That leaves Karli and the Flag Smashers, who could have represented this theme perfectly, but the show has already botched them. They want a world without borders, which is apparently a very dastardly thing to want. It’s the tone you’d expect from the MCU, especially given the show opened with what amounted to a commercial for the Air Force followed by a vaguely Middle Eastern person thanking Sam and the Avengers for protecting their homes. A clearer “the Iraqis should be grateful” metaphor you will not find.

The Flag Smashers are unregulated supersoldiers, and I understand that this makes them dangerous, but mysterious foreigners who are powerful and scary beasts that want to put an end to the American way of life is the perfect backdrop to reckon with the USA’s history of racism. If you want international borders, that’s a tacit admission that you know they benefit you and harm others, and you feel you and the people born near you are more deserving of rights or food or shelter than other people. Unfortunately, much like how Black Panther twisted Killmonger’s anti-imperialism into pro-facism, the Flag Smashers have not just been helping out refugees or the ghetto-ized citizens of a post-Blip world; they’re also terrorists blowing up buildings and killing innocents, because “it’s the only language people understand.” The Flag Smashers are a far less effective reflection of US racism when they are undeniably the bad guys, and not just different people with another point of view.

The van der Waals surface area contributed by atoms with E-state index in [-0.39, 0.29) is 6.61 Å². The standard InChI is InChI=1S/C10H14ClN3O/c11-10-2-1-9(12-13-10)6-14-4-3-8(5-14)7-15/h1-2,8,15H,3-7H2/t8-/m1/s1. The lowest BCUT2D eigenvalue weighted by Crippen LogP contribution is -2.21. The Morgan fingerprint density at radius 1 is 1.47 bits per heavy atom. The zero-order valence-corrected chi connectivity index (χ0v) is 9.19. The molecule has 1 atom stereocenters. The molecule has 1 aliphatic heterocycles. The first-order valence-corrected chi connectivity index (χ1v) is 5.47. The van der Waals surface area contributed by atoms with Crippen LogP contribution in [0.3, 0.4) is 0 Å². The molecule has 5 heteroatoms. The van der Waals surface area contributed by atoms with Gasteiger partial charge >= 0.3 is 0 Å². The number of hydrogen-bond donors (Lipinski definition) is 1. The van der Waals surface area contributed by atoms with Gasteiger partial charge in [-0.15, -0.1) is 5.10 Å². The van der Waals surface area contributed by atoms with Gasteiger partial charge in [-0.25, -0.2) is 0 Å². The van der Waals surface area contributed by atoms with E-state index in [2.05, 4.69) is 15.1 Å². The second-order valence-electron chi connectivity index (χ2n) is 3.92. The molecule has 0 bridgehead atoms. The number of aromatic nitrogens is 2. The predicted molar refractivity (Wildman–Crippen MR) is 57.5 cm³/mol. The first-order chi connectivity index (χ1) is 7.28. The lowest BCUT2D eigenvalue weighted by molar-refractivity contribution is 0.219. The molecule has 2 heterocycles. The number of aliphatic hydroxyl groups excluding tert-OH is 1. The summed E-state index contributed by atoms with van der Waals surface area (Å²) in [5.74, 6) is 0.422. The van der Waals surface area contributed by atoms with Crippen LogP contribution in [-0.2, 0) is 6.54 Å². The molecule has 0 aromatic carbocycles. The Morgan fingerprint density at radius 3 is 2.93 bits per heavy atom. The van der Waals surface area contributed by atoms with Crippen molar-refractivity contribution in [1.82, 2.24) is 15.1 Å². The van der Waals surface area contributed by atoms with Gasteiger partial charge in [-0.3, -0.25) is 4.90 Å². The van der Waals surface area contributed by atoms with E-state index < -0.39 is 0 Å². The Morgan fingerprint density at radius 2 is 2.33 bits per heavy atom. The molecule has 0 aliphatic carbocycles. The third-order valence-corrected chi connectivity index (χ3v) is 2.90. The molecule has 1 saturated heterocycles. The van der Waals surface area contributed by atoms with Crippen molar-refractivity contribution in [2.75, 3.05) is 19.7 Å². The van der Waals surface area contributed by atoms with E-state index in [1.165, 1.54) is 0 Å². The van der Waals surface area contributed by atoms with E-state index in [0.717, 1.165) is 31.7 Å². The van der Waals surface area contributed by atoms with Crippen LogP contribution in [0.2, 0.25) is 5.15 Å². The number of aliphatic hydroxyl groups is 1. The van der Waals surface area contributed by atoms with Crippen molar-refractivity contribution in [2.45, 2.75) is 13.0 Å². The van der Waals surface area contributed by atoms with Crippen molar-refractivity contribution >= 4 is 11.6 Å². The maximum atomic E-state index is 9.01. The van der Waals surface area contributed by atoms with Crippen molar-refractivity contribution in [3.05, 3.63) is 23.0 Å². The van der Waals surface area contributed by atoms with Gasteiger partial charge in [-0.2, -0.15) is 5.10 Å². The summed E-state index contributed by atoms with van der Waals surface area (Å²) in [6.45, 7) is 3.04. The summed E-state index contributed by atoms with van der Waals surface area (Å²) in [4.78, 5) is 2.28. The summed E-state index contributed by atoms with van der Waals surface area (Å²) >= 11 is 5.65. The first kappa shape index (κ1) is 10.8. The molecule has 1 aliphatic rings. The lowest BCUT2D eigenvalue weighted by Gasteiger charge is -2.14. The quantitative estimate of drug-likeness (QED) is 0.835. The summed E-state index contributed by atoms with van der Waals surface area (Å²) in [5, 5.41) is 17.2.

Even taking race out of it, there are a few too many villains to ever tell a satisfying story when we know the ending is going to come down to a high-octane fight where Sam and Bucky learn to trust each other and eventually win. And besides, we shouldn’t take race out of it. It’s by far the most interesting angle in the show, one worthy of deeper exploration still, and considering we already know the basic shape of the ending, it’s an extremely relevant theme that keeps the show from being a stale recreation of all the others before it.

Falcon and the Winter Soldier feels like it could be the MCU’s most important story to date, despite some typically problematic tropes, but someone involved in production doesn’t seem to have faith in its more subtle choices, so now it’s throwing villains at us every episode in the hope that something sticks.

Next: The Trials And Tribulations Of Being A Yakuza Fan In The Noughties

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Stacey Henley is an editor for TheGamer, and can often be found journeying to the edge of the Earth, but only in video games. Find her on Twitter @FiveTacey